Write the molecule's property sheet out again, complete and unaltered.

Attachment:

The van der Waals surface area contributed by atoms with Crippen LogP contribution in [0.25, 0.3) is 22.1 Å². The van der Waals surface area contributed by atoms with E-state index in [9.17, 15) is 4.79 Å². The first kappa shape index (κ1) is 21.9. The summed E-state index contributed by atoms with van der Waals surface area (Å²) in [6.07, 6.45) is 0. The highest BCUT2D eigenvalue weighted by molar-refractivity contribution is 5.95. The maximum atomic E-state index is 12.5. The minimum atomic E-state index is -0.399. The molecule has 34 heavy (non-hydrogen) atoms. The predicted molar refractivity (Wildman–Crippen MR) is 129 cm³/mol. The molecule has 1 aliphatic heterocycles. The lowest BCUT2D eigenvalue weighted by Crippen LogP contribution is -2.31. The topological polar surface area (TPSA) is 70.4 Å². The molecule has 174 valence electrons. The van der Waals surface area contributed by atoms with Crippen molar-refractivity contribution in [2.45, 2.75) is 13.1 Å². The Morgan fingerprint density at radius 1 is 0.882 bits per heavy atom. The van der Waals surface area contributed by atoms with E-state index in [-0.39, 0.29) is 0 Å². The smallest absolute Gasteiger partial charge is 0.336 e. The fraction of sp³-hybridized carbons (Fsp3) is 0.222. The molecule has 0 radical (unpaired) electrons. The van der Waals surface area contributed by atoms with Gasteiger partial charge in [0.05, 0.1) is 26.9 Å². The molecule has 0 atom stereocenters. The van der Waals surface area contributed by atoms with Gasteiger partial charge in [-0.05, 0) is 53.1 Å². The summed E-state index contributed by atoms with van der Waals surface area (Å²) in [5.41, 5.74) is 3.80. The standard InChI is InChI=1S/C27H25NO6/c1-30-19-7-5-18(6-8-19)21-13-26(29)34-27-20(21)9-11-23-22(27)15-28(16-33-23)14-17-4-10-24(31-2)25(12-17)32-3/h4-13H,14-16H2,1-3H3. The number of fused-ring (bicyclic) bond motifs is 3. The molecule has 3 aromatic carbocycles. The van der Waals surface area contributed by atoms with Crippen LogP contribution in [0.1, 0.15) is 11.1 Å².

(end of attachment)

The van der Waals surface area contributed by atoms with Crippen LogP contribution in [0.25, 0.3) is 22.1 Å². The van der Waals surface area contributed by atoms with E-state index in [9.17, 15) is 4.79 Å². The first kappa shape index (κ1) is 21.9. The summed E-state index contributed by atoms with van der Waals surface area (Å²) in [6.07, 6.45) is 0. The highest BCUT2D eigenvalue weighted by molar-refractivity contribution is 5.95. The maximum atomic E-state index is 12.5. The minimum atomic E-state index is -0.399. The molecule has 34 heavy (non-hydrogen) atoms. The predicted molar refractivity (Wildman–Crippen MR) is 129 cm³/mol. The molecule has 1 aliphatic heterocycles. The lowest BCUT2D eigenvalue weighted by Crippen LogP contribution is -2.31. The topological polar surface area (TPSA) is 70.4 Å². The molecule has 174 valence electrons. The van der Waals surface area contributed by atoms with Crippen molar-refractivity contribution in [2.45, 2.75) is 13.1 Å². The Morgan fingerprint density at radius 1 is 0.882 bits per heavy atom. The van der Waals surface area contributed by atoms with E-state index in [-0.39, 0.29) is 0 Å². The smallest absolute Gasteiger partial charge is 0.336 e. The fraction of sp³-hybridized carbons (Fsp3) is 0.222. The molecule has 0 radical (unpaired) electrons. The van der Waals surface area contributed by atoms with Gasteiger partial charge in [0.05, 0.1) is 26.9 Å². The molecule has 0 atom stereocenters. The van der Waals surface area contributed by atoms with Gasteiger partial charge in [-0.05, 0) is 53.1 Å². The summed E-state index contributed by atoms with van der Waals surface area (Å²) in [5.41, 5.74) is 3.80. The standard InChI is InChI=1S/C27H25NO6/c1-30-19-7-5-18(6-8-19)21-13-26(29)34-27-20(21)9-11-23-22(27)15-28(16-33-23)14-17-4-10-24(31-2)25(12-17)32-3/h4-13H,14-16H2,1-3H3. The number of fused-ring (bicyclic) bond motifs is 3. The molecule has 3 aromatic carbocycles. The van der Waals surface area contributed by atoms with Crippen LogP contribution in [0.1, 0.15) is 11.1 Å².